INTRODUCTION: PUNK ROCK
Thepopular misperception is that Punk Rock began during the late 70's in London, England. However, Punk was in fact an American creation that grew out from the tangled roots of early Rock and Roll. Its now been nearly 25 years (33 if you start with the Velvet Underground) since Punk first emerged from New York's Greenwich village and surfaced at the small bar in the Bowery called CBGB's.
It was here in 1975, among the Hell's Angels, wino's, junkies, and prostitutes that bands such as the Talking Heads, Richard Hell and the Voidoids, the Patti Smith Group, Deborah Harry (Blondie), and the Ramones all launched their careers and reinvented the sound, look, and attitude of rock music for generations to come.
One of the driving forces behind punk rock, as with most forms of rock music, was rebellion. The general consensus was that the rock and roll industry had become too safe, mainstream, corporate, and therefore no fun. Many of these early punk groups took it upon themselves to express their displeasure with the direction music had taken in the mid-70's and tried make rock dangerous again. Although these attitudes were shared by early punk rock groups, a similar sound was not. Each of these early groups developed their own unique sound that separated them from the others.
The word 'dirty' comes up frequently in a discussion about punk rock. Often this term is a reference to the discordant sounds produced by guitars amplified to the point of feedback, or white noise. "Dirty" could also refer to the lyrical content that is often considered vulgar. But it also has as much to do with the appearance of the practitioners. In this respect it is important to consider the visual aesthetic of punk rock musicians because of the impact these styles had on underground youth culture of the time, and mainstream culture that followed in the 80's and 90's. Additionally, punk rock fashion, an oxymoron to some, signified the movement as a more individualistic, and a reaction to mainstream culture.
In New York, punk rock might have signified a rebirth of rock and roll, but in London an entire culture was conceived. Like a blowtorch, punk roared throughout the towns of England leaving the charred remains of popular culture in its path. Although stylistically punk was a world away from 1960's protest music, both shared the same basic goal to inspire change through musical expression.
This was especially true in London where the social climate was one of poverty and frustration. Unemployment soared to record levels while the economy plummeted into the deepest depression since World War II fueling the uneasiness of the younger generation. While 1970's America offered boundless opportunities for the baby boomers, British youth were faced with few choices for their future. In addition to economic despair, increasing division between the upper and lower class people outraged many sparking violence throughout the country.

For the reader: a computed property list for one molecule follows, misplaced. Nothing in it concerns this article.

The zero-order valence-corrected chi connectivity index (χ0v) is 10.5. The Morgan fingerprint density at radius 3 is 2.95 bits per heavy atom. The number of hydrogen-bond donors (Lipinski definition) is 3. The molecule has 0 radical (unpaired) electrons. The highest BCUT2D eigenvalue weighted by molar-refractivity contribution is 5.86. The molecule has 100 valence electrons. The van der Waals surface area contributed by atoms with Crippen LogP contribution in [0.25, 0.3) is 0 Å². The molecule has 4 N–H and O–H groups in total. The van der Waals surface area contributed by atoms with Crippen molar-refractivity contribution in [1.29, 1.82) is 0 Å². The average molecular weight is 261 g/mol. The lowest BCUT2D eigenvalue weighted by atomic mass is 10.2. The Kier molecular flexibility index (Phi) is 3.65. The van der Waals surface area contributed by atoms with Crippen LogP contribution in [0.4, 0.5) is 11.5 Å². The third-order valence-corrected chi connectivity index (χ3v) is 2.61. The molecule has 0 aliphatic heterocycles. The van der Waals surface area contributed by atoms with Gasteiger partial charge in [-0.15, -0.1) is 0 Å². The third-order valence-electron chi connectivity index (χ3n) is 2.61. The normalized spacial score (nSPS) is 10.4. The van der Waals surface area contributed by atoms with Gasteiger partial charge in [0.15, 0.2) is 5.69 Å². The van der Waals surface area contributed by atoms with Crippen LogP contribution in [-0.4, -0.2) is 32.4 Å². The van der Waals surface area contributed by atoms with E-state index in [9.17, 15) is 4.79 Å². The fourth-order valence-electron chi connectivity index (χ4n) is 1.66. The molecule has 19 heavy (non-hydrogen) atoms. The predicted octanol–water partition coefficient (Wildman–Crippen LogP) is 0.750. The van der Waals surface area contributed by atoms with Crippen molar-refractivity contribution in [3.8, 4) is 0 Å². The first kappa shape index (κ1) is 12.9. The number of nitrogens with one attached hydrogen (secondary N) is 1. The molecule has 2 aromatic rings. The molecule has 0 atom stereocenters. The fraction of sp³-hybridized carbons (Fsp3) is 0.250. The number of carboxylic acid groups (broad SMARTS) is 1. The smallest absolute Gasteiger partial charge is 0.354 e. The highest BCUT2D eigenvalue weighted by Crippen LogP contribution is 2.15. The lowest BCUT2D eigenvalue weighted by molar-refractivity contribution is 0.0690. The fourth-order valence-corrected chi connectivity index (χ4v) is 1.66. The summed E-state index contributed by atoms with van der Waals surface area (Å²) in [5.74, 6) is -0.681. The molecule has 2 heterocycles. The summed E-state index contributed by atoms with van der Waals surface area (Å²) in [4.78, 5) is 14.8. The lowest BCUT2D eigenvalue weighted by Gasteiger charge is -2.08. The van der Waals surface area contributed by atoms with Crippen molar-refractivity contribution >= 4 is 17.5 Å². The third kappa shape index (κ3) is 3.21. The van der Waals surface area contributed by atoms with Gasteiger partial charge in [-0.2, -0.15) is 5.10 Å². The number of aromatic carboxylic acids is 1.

These factors contributed to the deeply political overtones that punk embodied once it made its way across the pond. Britain's youth were desperately bored and seeing no future on their horizon sought alternative means of survival. Punk rock offered an escape from the hopeless conditions of late 1970's London, while simultaneously empowering the thousands of young people who had been marginalized by a culture in turmoil.
In addition to the raw musical aggression, punk embraced an almost primitive fashion aesthetic which featured spiky hair, multi-colored mohawks, and ripped t-shirts cleverly held together with safety pins that made their way into the noses, ears and tongues of those eager to push the boundaries of acceptable attire. For many, punk fashion took the gender bending kinkiness of glam rock and injected it with a lethal dose of black leather and gothic barbarism in the form of heavy make-up. The resulting styles were caustic and offensive, however they were also refreshingly inventive, fascinating, and sublimely rebellious.
The abrasive character of punk was as unsettling to hear, as it was to observe for many, however as it has always been viewed with skepticism by mainstream audiences, it has endured to permanently alter the look, sound and attitude of rock music to this day.
Page author: A.E.